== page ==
By Ashely Bates, reprinted from her Dispatches from Gaza blog with permission
(Ed’s note. The spreading of the unarmed protests for real democracy to Gaza shows that the tactic is working. And if it works people will want to try it, in ways that defy stereotypes of “violent” Hamas-controlled Gaza. The only difference is that Israel can get away with a harsher response in Gaza so paying attention to stories like this is all the more important.)
In August of last year, I observed the weekly protest in Bi’lin, a West Bank village where the security fence under construction by Israel separates farmers from their land. As they had every Friday for more than three years, Palestinians, left-wing Israelis and international activists marched towards the fence. Kids at the front of the group threw stones at the Israeli tanks, who replied with tear gas, skunk canons and rubber bullets. It was a sobering and unpleasant experience, but I never feared for my life.
Bil’in is one of the few places in the Palestinian territories where protesters have won victories in the Israeli courts. In September of 2007, the Israeli Supreme Court decided that the wall created “undue hardship” in Bil’in and must be rerouted. The IDF began carrying out the court’s demands last month, but declared Bil’in a “closed military zone” and forbad internationals from entering Bil’in on Fridays.
Today I observed a Bil’in-inspired demonstration the buffer zone near Beit Lahiya—but instead of skunk canons and tear gas, Israeli troops immediately fired live ammunition to disperse the 100 or so Palestinians and ISM activists. No one was injured and the gunfire was aimed at the ground, but it was a terrifying experience. Protests like this have happened every week for the past two months and are attracting a growing number of participants from across Gaza.
I shared lunch with the organizer of the protests, Saber Al-Zaaneen, his wife and three young children. Mr. Zaaneen, a self-declared “left-winger” chose a gigantic picture of Che Guevara as the central decoration in his living room. (Most Gazans chose a picture of Yasser Arafat or Sheik Ahmed Yassin, the quadriplegic founder of Hamas.) He said he admired Guevara for “starting an international revolution against oppression.”
As we sat down, Mr. Zaaneen extended his hand. “You are Israeli. I am Palestinian,” he began. “No,” I interrupted, a bit startled and confused. “I am not Israeli. I am American.” He smiled kindly. “This is just an example. I want to have you in my house to drink tea. I want us both to say to our governments that we can live together in peace.”
After this awkward introduction, Mr. Zaaneen shared some of his life history. He studied sociology at the Islamic University of Gaza, has never traveled outside Gaza, and was a Fateh police officer before Hamas seized control of Gaza in 2007. He has hosted Israeli journalist Amira Hass in his home and corresponds with left-wing Israeli parliamentarians. Mr. Zaaneen is among about 100,000 former Fateh police officers who still receive their salaries from the Fateh government in Ramallah, even though he cannot work as a police officer under Hamas rule.
In July of 2008, Apache helicopters dropped fliers (see picture) warning Palestinians that they were not permitted to go within 300 meters of the border. Mr. Zaaneen knew that Israeli soldiers had shot at people and destroyed farms and houses within one kilometer of the border. Feeling that Israel would continue encroaching unless Palestinians resisted, he began organizing non-violent direct actions in the buffer zones, such as accompanying farmers as they tended their fields and searching for bodies of Palestinians killed by Israeli troops and left to rot.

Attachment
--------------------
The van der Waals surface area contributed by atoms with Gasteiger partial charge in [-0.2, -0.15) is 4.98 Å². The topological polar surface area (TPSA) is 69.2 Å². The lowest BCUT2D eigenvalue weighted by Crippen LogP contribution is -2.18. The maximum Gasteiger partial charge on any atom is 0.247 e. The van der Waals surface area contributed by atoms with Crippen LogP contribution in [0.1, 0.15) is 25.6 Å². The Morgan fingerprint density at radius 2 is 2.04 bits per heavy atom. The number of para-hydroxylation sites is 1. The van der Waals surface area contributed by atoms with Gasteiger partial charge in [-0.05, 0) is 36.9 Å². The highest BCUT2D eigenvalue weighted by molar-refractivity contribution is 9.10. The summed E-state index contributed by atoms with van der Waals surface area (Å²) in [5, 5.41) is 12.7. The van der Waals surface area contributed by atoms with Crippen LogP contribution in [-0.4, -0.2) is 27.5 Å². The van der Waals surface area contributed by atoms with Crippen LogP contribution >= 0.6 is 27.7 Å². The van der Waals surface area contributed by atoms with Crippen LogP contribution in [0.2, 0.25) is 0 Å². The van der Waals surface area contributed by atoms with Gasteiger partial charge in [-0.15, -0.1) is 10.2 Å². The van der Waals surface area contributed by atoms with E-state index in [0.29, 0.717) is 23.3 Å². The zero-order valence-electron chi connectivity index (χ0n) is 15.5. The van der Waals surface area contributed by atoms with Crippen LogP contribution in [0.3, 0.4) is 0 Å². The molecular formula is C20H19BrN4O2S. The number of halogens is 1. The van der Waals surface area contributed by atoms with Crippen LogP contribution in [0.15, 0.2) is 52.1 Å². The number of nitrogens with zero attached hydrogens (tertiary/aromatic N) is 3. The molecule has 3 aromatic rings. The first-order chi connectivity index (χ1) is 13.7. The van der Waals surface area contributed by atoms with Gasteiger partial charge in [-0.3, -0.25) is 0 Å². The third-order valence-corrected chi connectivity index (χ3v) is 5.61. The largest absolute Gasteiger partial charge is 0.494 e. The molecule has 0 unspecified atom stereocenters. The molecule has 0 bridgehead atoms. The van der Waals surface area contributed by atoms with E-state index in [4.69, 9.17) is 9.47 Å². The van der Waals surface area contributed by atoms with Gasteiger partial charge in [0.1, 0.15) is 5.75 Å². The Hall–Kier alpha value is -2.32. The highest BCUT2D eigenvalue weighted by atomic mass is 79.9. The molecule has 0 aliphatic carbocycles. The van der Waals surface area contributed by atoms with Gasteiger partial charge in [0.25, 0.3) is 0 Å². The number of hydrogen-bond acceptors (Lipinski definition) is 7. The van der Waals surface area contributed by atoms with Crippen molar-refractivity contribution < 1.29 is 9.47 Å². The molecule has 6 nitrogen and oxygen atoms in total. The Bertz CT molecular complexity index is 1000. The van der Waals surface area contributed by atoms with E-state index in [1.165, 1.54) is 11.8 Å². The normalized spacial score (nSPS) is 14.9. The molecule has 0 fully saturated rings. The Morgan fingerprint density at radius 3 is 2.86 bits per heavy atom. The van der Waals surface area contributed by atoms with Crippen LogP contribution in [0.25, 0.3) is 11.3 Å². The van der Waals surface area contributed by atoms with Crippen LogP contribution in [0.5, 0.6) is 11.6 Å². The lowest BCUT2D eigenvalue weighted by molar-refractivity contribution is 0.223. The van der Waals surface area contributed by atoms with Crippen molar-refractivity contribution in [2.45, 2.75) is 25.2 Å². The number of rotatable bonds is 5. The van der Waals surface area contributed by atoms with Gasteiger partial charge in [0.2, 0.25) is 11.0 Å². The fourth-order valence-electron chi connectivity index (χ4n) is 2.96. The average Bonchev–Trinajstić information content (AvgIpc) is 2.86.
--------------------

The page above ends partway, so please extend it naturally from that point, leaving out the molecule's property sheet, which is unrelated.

During and after the Gaza War, Mr. Zaaneen dropped his plans for larger-scale demonstrations. However, he was inspired by developments in Bil’in. “I wanted to experiment with that strategy in Gaza,” he said. “The strength of these demonstrations is that they attract international activists and journalists to see what’s really happening.”
On January 9 of this year, a new flier arrived from the Apache helicopters telling Palestinians not to go within 800 meters of the border. This reenergized Mr. Zaaneen because he “wanted to send a message to Israel that this is Palestinian land and the farmers are not leaving. They bring money only from working the soil.” He visited universities and community organizations, and ultimately rallied a broad base of support. The transportation expenses and equipment are funded by private individuals; he receives no money from Fateh or Hamas.
People of all political stripes are welcome at his demonstrations, which now occur five days per week at border areas across Gaza. He calls his organization the Local Initiative Against the Buffer Zone. Every demonstrator must not bring weapons and must commit to non-violence. “I don’t resist because I want to die,” he said. “I resist because I want freedom, land, education, opportunities, no occupation. This is the message of our movement. We want the whole world to know why the Palestinian people resist.”
Ashely Bates is a freelance journalist reporting from Gaza for the first time. She speaks Arabic and previously lived in Jordan as a Peace Corps volunteer. She currently serves as Program Director at Hands of Peace, a dialogue camp for Israeli, Palestinian and American teenagers.
UPDATE: Israel’s army attacked the group’s unarmed protest again, according to the Palestine Telegraph. “Israeli occupation forces opened fire today toward a peaceful demonstration in Rafah against the Israeli buffer zone in the Gaza-Israel border, no injuries were reported.”
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